This is a story about the stories we tell ourselves. Or at least, that’s what we first thought.
After last week’s hypnotic opening, we assumed this was a tale told by two different people with two different perspectives, demonstrating that everyone has their own version of the truth and that people misremember their own histories – and usually to their benefit. We still think that’s largely the case, but this episode injected a slightly more blunt idea into the story: someone is lying.
But quickly, before the deep dive into What It All Means Territory: All four principals are giving really fantastic, subtle performances. We’re in love with the extremely clever ways little background bits of information are slightly different in each tale and how almost all of those bits, no matter how seemingly inconsequential (like the amount of money Noah spent on jam), tell you something about the teller. The scripting is beautifully tight and believable, the costuming is spot-on, and the show looks gorgeously sensual at every turn. So far, there’s not one wrong note. Everyone’s delivering the goods. This is seriously quality television.
In a way, we suppose a murder mystery is inevitable for a story like this. If it was just about two damaged people misremembering their own mistakes, it might get a little too up its own ass, if you know what we mean. We weren’t, at first, in love with the idea that deliberate lies were being told, mainly because we’re fascinated by the inadvertent, self-flattering lies we all tell ourselves, but it does add more of an element of urgency to the story. Instead of wondering if the truth lies somewhere in the middle, we’re trying to figure out which person has something to hide. And while that tends to bring the story down from its loftier heights (from the philosophical to a whodunnit), at its heart, it’s still a show about the nature of truth and how difficult it is to parse out what “really” happens in people’s lives when you rely on them to be the narrators of their own tales. If it’s done well, the murder mystery aspect can serve as another tool to illustrate that basic idea rather than the hook upon which the entire story hangs.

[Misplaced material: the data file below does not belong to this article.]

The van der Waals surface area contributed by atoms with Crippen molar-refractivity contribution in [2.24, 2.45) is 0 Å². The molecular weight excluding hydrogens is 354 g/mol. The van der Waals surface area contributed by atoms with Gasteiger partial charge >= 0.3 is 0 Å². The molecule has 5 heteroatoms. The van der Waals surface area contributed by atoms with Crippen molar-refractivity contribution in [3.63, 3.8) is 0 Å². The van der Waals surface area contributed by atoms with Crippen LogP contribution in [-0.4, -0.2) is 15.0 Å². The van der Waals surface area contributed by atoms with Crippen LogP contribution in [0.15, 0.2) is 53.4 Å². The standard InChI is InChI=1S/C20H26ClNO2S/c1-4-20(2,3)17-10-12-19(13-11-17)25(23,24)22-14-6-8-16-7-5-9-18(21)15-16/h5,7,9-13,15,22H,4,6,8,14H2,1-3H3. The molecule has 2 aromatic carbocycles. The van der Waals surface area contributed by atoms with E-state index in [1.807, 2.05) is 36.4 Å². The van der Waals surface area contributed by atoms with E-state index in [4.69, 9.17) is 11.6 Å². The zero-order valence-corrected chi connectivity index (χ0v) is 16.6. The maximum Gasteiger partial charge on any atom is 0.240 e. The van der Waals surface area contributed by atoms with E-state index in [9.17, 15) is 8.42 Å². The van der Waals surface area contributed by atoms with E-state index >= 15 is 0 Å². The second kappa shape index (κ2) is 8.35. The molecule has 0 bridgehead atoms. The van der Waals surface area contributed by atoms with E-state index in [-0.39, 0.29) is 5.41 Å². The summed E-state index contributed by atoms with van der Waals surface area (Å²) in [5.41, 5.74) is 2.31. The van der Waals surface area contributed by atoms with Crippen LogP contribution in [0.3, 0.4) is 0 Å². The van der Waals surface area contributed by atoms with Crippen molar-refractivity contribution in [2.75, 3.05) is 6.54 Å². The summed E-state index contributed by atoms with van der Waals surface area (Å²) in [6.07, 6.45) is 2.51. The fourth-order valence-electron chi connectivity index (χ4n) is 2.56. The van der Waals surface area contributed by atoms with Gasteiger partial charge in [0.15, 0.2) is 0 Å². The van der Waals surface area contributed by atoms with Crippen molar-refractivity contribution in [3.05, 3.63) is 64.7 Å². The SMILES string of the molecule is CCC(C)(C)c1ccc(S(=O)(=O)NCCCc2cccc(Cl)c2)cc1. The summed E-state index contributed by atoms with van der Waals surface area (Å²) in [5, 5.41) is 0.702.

After we watched the episode, it turned out that we each thought a different person was deliberately lying, which staggered us because we had no idea while watching it together that the other one was coming to a totally opposite conclusion. Tom, thinking he’d just watched an hour of Noah flatter himself, whine about his life and then aggressively go after a version of Alison that seemed to come right out of a jerk-off fantasy, was shocked when he turned to Lorenzo and was met with “There is a LOT of crazy under the surface with her.” This of course led to outraged debate and an immediate re-watch – which left neither of us budging from our original take. So even with the murder mystery angle, this still manages to be a deeply affecting story that practically forces you to wonder about your own prejudices as you try and interpret it.
The show isn’t going for perfect balance, though. Noah’s autobiography is just a little too self-flattering and renders everyone else a little too predatory or unpleasant to be believable. His version of his life casts him as a put-upon man with a wife who’s not terrible, but doesn’t excite him, children who don’t listen to him, a career that’s going nowhere, and a father-in-law who’s a total dick. It almost seems like a parody of upper middle class white male anxieties and problems. If this story was being told straight up, with no narrator or flashbacks, we’d find it almost silly how cliched it is. But it’s Noah’s version of his life, and the silliness or stereotypical quality of his complaints tell you a lot about him. His banality is practically his defining feature and he can’t even come up with a self-flattering portrait that’s actually interesting or original.